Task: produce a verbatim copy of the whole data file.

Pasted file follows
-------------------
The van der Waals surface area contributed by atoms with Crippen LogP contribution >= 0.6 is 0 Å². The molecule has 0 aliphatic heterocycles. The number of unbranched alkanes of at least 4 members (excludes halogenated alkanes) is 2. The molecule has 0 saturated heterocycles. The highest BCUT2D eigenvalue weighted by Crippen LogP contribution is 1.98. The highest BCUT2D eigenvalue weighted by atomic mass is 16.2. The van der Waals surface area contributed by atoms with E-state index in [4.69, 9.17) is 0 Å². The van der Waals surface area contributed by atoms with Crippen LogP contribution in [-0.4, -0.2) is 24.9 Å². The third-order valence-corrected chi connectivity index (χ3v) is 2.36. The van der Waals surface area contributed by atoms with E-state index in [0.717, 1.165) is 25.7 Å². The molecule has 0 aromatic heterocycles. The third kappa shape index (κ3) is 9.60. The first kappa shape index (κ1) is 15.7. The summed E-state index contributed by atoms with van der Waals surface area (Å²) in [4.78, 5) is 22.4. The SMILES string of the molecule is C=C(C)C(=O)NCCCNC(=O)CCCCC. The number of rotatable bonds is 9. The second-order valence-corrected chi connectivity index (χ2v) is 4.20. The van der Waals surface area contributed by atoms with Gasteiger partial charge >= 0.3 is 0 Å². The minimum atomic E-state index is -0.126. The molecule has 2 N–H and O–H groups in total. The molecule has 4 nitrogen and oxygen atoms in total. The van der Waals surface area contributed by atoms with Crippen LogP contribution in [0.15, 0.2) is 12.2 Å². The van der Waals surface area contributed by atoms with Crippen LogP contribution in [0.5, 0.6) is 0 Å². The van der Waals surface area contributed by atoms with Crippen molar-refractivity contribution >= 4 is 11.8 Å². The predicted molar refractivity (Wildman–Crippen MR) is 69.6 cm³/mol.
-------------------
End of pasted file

The van der Waals surface area contributed by atoms with Crippen LogP contribution >= 0.6 is 0 Å². The molecule has 0 aliphatic heterocycles. The number of unbranched alkanes of at least 4 members (excludes halogenated alkanes) is 2. The molecule has 0 saturated heterocycles. The highest BCUT2D eigenvalue weighted by Crippen LogP contribution is 1.98. The highest BCUT2D eigenvalue weighted by atomic mass is 16.2. The van der Waals surface area contributed by atoms with E-state index in [4.69, 9.17) is 0 Å². The van der Waals surface area contributed by atoms with Crippen LogP contribution in [-0.4, -0.2) is 24.9 Å². The third-order valence-corrected chi connectivity index (χ3v) is 2.36. The van der Waals surface area contributed by atoms with E-state index in [0.717, 1.165) is 25.7 Å². The molecule has 0 aromatic heterocycles. The third kappa shape index (κ3) is 9.60. The first kappa shape index (κ1) is 15.7. The summed E-state index contributed by atoms with van der Waals surface area (Å²) in [4.78, 5) is 22.4. The SMILES string of the molecule is C=C(C)C(=O)NCCCNC(=O)CCCCC. The number of rotatable bonds is 9. The second-order valence-corrected chi connectivity index (χ2v) is 4.20. The van der Waals surface area contributed by atoms with Gasteiger partial charge >= 0.3 is 0 Å². The minimum atomic E-state index is -0.126. The molecule has 2 N–H and O–H groups in total. The molecule has 4 nitrogen and oxygen atoms in total. The van der Waals surface area contributed by atoms with Crippen LogP contribution in [0.15, 0.2) is 12.2 Å². The van der Waals surface area contributed by atoms with Crippen LogP contribution in [0.5, 0.6) is 0 Å². The van der Waals surface area contributed by atoms with Crippen molar-refractivity contribution >= 4 is 11.8 Å². The predicted molar refractivity (Wildman–Crippen MR) is 69.6 cm³/mol.